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I have a task to create a poll. The idea behind this poll is to be visible on a website, but without users. You dont need to be logged in user to answer the poll. However what I need is to make it so that after voting once you can't vote twice. This is something not really hard and something I have seen often in news sites.

The general solution for this is the cookie. You store information in the cookie and if they submit an answer you store that information in the cookie and you are all good.

However I want to do something even better - I want to make it so if you open Chrome and vote and then open Mozilla you wont be able to vote again.

The first thing that came to mind was using the IP, but then..what if you have multiple computers on one connection? Like in a big office building?

This means that I will need something that is unique to one specific computer no matter his internet connection.

What came to mind is to use something specific and unique to generate ID for the cookie. This means that by using something unique I will generate an ID which always will be the same for a specific computer, no matter the browser and no matter the connection. You can erase the cookie and then when I create new one it will be created with the same ID and I will be able to recognize that someone with that computer already voted for the poll.

My question is - what is unique to computers which I can access via the browser and how? I am using PHP with Symfony and javascript for Front-end.

Again I will summarize what I want to achieve - some way to allow me to recognize a user (computer) without log-in even if that user deleted all cookies and switches browsers or is on different connections. He can use VPN or move from one country to another one and switch internet providers or anything of that sort...as long as he is on the same computer and that computer hasn't received braking changes (fixes, upgrades, etc.) I need to recognize it.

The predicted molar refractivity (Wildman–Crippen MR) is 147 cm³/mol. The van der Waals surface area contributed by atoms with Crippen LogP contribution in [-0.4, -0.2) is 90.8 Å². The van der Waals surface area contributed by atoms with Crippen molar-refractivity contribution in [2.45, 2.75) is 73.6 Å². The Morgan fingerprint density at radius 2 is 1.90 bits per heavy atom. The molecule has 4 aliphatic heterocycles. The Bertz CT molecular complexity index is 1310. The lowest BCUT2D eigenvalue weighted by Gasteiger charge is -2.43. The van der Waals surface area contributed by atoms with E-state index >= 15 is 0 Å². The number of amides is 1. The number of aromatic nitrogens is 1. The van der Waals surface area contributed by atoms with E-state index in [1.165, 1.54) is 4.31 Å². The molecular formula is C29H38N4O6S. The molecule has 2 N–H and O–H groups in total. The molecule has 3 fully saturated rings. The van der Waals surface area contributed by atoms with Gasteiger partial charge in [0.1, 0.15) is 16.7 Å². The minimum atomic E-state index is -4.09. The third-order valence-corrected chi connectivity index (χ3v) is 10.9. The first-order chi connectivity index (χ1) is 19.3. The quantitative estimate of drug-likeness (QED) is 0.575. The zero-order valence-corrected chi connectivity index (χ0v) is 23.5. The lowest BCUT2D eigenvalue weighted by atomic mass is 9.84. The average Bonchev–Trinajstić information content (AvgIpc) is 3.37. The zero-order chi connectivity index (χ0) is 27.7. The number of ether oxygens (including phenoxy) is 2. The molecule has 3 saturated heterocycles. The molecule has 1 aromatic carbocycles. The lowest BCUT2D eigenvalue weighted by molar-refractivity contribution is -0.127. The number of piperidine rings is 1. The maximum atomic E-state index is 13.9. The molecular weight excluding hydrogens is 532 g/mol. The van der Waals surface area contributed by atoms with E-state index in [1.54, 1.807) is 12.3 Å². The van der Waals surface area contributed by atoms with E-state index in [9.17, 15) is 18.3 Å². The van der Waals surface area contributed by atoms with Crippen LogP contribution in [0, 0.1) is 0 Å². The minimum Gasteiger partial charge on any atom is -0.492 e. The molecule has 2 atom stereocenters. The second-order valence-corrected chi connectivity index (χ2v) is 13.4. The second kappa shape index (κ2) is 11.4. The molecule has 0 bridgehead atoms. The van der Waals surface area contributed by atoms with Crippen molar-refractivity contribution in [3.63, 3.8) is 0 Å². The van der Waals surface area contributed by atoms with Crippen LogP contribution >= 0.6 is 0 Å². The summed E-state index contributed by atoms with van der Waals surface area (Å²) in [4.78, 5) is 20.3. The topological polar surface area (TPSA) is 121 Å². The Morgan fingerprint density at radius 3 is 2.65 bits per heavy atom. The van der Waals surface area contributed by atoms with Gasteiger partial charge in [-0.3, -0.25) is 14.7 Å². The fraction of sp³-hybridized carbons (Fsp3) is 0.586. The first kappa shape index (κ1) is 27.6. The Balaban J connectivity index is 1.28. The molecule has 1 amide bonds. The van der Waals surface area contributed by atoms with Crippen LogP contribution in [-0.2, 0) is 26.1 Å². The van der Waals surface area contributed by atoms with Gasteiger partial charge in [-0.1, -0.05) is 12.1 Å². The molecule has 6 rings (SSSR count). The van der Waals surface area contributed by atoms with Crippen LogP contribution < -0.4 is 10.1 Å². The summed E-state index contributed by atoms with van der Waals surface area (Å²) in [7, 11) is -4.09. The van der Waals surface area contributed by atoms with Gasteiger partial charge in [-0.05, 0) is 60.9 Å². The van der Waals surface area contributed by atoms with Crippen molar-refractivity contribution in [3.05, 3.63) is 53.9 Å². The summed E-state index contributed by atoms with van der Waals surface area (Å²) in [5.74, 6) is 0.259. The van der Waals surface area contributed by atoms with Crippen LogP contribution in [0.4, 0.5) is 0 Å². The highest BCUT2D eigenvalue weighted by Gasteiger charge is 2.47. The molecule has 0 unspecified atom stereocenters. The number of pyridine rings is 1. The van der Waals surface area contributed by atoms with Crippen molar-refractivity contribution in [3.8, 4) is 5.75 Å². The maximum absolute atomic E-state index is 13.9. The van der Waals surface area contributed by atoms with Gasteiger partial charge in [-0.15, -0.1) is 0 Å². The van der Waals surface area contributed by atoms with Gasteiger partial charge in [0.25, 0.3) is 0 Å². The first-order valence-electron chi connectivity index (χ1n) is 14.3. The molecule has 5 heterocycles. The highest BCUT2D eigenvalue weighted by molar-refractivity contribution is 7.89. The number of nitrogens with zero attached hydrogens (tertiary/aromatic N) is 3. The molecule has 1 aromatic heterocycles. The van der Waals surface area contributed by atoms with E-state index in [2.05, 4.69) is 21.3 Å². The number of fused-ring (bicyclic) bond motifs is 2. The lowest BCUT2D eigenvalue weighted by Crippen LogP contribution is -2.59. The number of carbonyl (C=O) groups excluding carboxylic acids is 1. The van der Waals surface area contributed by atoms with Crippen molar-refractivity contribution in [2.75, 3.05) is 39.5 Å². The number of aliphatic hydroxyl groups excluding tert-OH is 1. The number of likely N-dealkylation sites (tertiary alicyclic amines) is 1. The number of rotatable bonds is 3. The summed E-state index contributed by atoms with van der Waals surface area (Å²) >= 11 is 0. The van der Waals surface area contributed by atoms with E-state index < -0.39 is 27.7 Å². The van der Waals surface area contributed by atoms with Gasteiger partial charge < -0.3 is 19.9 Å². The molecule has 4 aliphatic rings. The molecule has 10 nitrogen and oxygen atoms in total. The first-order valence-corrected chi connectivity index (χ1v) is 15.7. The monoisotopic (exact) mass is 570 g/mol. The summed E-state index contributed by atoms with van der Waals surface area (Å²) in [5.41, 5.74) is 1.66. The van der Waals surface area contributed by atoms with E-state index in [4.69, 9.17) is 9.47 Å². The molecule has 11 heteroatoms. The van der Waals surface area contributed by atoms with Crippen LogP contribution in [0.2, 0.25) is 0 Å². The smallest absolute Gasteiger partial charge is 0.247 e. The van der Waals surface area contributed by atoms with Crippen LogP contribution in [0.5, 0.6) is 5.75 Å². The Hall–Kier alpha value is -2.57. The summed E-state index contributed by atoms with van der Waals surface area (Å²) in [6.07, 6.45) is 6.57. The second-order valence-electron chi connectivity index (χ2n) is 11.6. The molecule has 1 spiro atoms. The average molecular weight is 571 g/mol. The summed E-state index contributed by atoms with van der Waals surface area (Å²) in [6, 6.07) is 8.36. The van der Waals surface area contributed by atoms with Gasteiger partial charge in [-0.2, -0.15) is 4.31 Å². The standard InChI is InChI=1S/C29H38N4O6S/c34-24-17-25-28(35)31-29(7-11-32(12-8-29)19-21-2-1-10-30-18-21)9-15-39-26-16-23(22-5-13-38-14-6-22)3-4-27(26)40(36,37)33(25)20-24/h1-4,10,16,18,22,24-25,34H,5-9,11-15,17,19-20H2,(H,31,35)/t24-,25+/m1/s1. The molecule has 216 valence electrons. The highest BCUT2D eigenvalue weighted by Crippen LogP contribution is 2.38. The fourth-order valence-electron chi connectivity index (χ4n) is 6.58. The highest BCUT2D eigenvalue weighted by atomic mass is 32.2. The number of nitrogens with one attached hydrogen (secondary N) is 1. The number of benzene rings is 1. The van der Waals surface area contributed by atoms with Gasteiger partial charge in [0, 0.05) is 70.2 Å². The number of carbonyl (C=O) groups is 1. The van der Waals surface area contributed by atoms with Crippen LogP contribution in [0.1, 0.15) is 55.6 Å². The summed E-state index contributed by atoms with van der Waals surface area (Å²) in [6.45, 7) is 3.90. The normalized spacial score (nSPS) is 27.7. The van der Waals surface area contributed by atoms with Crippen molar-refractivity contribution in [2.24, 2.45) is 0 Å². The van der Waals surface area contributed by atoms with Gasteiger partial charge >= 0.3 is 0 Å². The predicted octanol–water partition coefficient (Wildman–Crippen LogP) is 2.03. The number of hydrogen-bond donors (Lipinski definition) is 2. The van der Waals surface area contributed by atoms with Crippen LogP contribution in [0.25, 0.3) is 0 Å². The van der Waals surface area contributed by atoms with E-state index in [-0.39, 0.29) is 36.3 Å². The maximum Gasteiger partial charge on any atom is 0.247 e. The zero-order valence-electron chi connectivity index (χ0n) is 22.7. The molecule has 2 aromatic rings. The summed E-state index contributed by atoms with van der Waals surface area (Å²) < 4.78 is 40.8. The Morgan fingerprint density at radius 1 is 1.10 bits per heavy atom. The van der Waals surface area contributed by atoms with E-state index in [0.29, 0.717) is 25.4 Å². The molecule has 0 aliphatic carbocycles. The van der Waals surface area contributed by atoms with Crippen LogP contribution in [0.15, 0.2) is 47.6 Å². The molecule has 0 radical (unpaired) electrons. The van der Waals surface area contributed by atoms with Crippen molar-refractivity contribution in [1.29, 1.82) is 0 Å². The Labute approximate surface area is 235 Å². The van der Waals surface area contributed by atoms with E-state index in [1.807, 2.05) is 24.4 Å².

marked as duplicate by deceze javascript Nov 28 '17 at 16:52

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    Did you take a look at this question? – Sorix Nov 28 '17 at 16:15

This is called browser fingerprinting.

Check https://browserleaks.com/ for a list of tons of pieces of data you can get about a user. That website uses client-side code you can also use to get all of the data you see there, including things like:

--What fonts they have installed

--What OS they are using

--Their ISP

--What plugins they have installed

--Using <canvas>, a very unique fingerprint in and of itself

--Their screen resolution

and much, much more, especially if the user has Flash, WebGL, or WebRTC enabled. Using this data, you create a "fingerprint" of the user in your database. For example, lets say I visit your site; you record all of the 322 fonts I have installed, what OS I have, who my ISP is, what plugins I have installed, my screen resolution, etc. When I try to go to your site from a different browser and even different IP, you still know exactly who I am from all of that other data you collected.

EDIT: given duskwuff's comment and downvote, I guess I feel compelled to give some links to research and outcomes. Do note that browser fingerprinting is not 100% effective, so should not be used as a unique id as you would in a database to absolutely identify a user, but with the latest techniques you can get very high rates of success. Most websites use it either for ads marketing, or as you intend, an anti-spam technique:

https://panopticlick.eff.org/static/browser-uniqueness.pdf (99.1% effectiveness) http://yinzhicao.org/TrackingFree/crossbrowsertracking_NDSS17.pdf (99.24% effectiveness) http://mickvaites.com/wp-content/uploads/2013/09/T802_Michael_Vaites_2013-BrowserFingerprinting.pdf (95% effectiveness)